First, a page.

In the Judge Dredd comics, the Justice Department has a unit that investigates crooked Judges. The Special Judicial Squad (a.k.a. SJS) is part Internal Affairs and part Nazi SS … generally playing the villain role by persecuting Dredd on some trumped up charge.


I was commissioned by a few members of the Judge Dredd Costume Group on Facebook to help design and then build a new version of the SJS helmet to go with their uniforms. They already had an awesome badge (designed by MisterXero on the RPF) so the helmet needed to complement the design.


I never cared for the way the visor was replaced by two “evil” eye holes. It seems to me that the visor is a defining component on all the Dredd universe helmets and should NOT be deviated from. Working with the group, I produced a bunch of different designs exploring visor configurations, trying to stay close to the movie helmet while also paying tribute to the comic source.


This is where we landed. The design has the signature faceplate and the trim mimics the comic book eye holes.


Next I built the new design in 3D to work out some details. I rounded the center crest to transition from the skull emblem (the original 3D model used for the group’s badges).


I found that raising your head while wearing a Judge’s helmet causes the back of the helmet to hit your neck roll and shift the helmet. To remedy this, I built a scoop into the back.


Once everyone signed off on it, I brought the model into Pepakura and exported the paper model.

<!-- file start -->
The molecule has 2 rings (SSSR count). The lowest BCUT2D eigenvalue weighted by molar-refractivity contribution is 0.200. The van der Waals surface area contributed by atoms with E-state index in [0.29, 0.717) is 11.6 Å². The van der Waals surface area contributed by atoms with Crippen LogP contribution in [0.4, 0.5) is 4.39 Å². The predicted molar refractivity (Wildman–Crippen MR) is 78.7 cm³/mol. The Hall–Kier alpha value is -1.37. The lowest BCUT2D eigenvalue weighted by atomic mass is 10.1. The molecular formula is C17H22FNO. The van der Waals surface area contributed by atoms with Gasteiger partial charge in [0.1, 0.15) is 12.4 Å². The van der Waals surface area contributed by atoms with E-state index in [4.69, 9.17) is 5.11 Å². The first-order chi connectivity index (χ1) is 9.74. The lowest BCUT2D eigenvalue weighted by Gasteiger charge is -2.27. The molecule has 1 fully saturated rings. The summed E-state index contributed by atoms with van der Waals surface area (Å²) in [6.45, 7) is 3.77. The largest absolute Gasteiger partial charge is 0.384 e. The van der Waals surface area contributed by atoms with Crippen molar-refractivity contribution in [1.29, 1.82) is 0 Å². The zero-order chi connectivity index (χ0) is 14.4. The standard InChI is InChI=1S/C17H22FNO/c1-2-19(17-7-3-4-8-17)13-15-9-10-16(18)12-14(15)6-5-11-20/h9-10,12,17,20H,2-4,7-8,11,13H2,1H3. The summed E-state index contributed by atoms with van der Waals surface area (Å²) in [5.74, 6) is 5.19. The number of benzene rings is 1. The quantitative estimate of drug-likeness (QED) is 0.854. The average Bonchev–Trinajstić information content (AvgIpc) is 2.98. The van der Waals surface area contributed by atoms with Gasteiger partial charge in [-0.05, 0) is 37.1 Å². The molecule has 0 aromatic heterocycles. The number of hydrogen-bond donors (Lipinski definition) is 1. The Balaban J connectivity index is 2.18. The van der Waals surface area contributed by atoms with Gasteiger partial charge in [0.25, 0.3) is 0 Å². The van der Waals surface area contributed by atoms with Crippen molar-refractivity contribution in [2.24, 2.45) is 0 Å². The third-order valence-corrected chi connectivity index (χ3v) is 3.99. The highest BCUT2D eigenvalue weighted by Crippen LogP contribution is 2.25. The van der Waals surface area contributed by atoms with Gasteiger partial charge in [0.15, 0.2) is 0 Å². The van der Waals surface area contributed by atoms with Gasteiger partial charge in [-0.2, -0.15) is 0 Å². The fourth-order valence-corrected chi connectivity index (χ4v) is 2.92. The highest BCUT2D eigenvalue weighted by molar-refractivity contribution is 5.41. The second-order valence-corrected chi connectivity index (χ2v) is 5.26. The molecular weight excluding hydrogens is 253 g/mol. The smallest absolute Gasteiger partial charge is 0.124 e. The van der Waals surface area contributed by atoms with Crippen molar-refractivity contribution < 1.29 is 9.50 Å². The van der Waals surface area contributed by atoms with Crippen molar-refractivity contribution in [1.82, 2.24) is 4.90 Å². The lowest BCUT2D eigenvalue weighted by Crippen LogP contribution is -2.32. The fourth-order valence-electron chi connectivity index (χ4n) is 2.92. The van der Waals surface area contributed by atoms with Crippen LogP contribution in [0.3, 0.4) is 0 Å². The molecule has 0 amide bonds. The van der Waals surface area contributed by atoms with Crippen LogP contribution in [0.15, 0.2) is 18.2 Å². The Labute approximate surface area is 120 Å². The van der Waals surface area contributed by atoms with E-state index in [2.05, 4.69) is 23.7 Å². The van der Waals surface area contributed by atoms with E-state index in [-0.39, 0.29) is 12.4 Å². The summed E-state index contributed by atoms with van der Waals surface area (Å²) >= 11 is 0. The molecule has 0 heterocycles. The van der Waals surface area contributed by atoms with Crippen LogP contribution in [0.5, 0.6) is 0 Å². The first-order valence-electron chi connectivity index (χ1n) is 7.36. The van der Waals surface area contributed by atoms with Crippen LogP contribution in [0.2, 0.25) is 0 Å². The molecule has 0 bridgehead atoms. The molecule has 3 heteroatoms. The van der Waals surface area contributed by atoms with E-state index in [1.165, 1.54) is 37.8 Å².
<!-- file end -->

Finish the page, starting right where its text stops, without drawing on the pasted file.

I slush cast SmoothCast 300 into the paper model in several coats to build up a th1ck shell.


Much sanding later, I had smoothed out all the paper geometry.


I printed out the skull since I scaled and adjusted the original geometry to fit my helmet.


A quick test fit on the helmet.


Using Bondo, I added mass to the back of the skull so it would fit snugly to the helmet.


The helmet was molded and I slush cast a copy. By the group’s request, I mixed aluminum powder in the first coat so that any scratches to the paint job would reveal metal.


The skull emblem was cold cast with aluminum powder so it could be shined up to a real metal finish.


After a base coat of flat black primer, I attached the visor with pop rivets.


The helmet was given a gloss clear coat, leaving the trim matte black. the skull was epoxied in place.


Judge Rotzler models the completed helmet.



Judge Cho models the full custom leather suit produced by Reel Images Leatherwear. Check out the skull buttons and the badge on the shoulder. So cool!




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